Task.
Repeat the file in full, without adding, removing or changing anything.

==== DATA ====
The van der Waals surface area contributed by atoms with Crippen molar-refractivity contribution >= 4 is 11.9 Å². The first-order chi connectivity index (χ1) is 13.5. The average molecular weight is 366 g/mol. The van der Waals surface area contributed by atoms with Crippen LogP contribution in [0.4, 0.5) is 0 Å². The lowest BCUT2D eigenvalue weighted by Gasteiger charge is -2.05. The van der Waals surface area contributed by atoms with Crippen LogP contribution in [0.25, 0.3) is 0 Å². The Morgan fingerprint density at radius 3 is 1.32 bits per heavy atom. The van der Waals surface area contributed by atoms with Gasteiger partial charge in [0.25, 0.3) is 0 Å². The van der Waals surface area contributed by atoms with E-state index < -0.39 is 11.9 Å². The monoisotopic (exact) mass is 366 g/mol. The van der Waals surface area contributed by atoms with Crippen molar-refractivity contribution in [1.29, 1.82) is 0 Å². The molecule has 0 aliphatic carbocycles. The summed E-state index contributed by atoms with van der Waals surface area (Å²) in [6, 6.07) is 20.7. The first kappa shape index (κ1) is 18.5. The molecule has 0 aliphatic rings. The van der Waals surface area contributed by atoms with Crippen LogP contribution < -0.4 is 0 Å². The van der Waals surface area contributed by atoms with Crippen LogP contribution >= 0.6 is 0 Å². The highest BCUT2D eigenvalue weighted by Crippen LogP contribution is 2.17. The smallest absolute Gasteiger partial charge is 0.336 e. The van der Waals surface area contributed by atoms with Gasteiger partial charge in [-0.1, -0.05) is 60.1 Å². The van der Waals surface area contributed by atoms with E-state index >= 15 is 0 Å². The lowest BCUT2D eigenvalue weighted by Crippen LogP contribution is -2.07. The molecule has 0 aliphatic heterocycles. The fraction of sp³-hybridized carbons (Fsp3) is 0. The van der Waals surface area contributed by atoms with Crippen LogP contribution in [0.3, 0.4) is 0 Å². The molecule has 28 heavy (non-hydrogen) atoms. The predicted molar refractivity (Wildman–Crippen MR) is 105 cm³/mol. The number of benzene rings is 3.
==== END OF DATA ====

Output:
The van der Waals surface area contributed by atoms with Crippen molar-refractivity contribution >= 4 is 11.9 Å². The first-order chi connectivity index (χ1) is 13.5. The average molecular weight is 366 g/mol. The van der Waals surface area contributed by atoms with Crippen LogP contribution in [0.4, 0.5) is 0 Å². The lowest BCUT2D eigenvalue weighted by Gasteiger charge is -2.05. The van der Waals surface area contributed by atoms with Crippen LogP contribution in [0.25, 0.3) is 0 Å². The Morgan fingerprint density at radius 3 is 1.32 bits per heavy atom. The van der Waals surface area contributed by atoms with Gasteiger partial charge in [0.25, 0.3) is 0 Å². The van der Waals surface area contributed by atoms with E-state index < -0.39 is 11.9 Å². The monoisotopic (exact) mass is 366 g/mol. The van der Waals surface area contributed by atoms with Crippen molar-refractivity contribution in [1.29, 1.82) is 0 Å². The molecule has 0 aliphatic carbocycles. The summed E-state index contributed by atoms with van der Waals surface area (Å²) in [6, 6.07) is 20.7. The first kappa shape index (κ1) is 18.5. The molecule has 0 aliphatic rings. The van der Waals surface area contributed by atoms with Crippen LogP contribution < -0.4 is 0 Å². The van der Waals surface area contributed by atoms with Crippen LogP contribution >= 0.6 is 0 Å². The highest BCUT2D eigenvalue weighted by Crippen LogP contribution is 2.17. The smallest absolute Gasteiger partial charge is 0.336 e. The van der Waals surface area contributed by atoms with Gasteiger partial charge in [-0.1, -0.05) is 60.1 Å². The van der Waals surface area contributed by atoms with E-state index >= 15 is 0 Å². The lowest BCUT2D eigenvalue weighted by Crippen LogP contribution is -2.07. The molecule has 0 aliphatic heterocycles. The fraction of sp³-hybridized carbons (Fsp3) is 0. The van der Waals surface area contributed by atoms with Crippen LogP contribution in [0.3, 0.4) is 0 Å². The molecule has 28 heavy (non-hydrogen) atoms. The predicted molar refractivity (Wildman–Crippen MR) is 105 cm³/mol. The number of benzene rings is 3.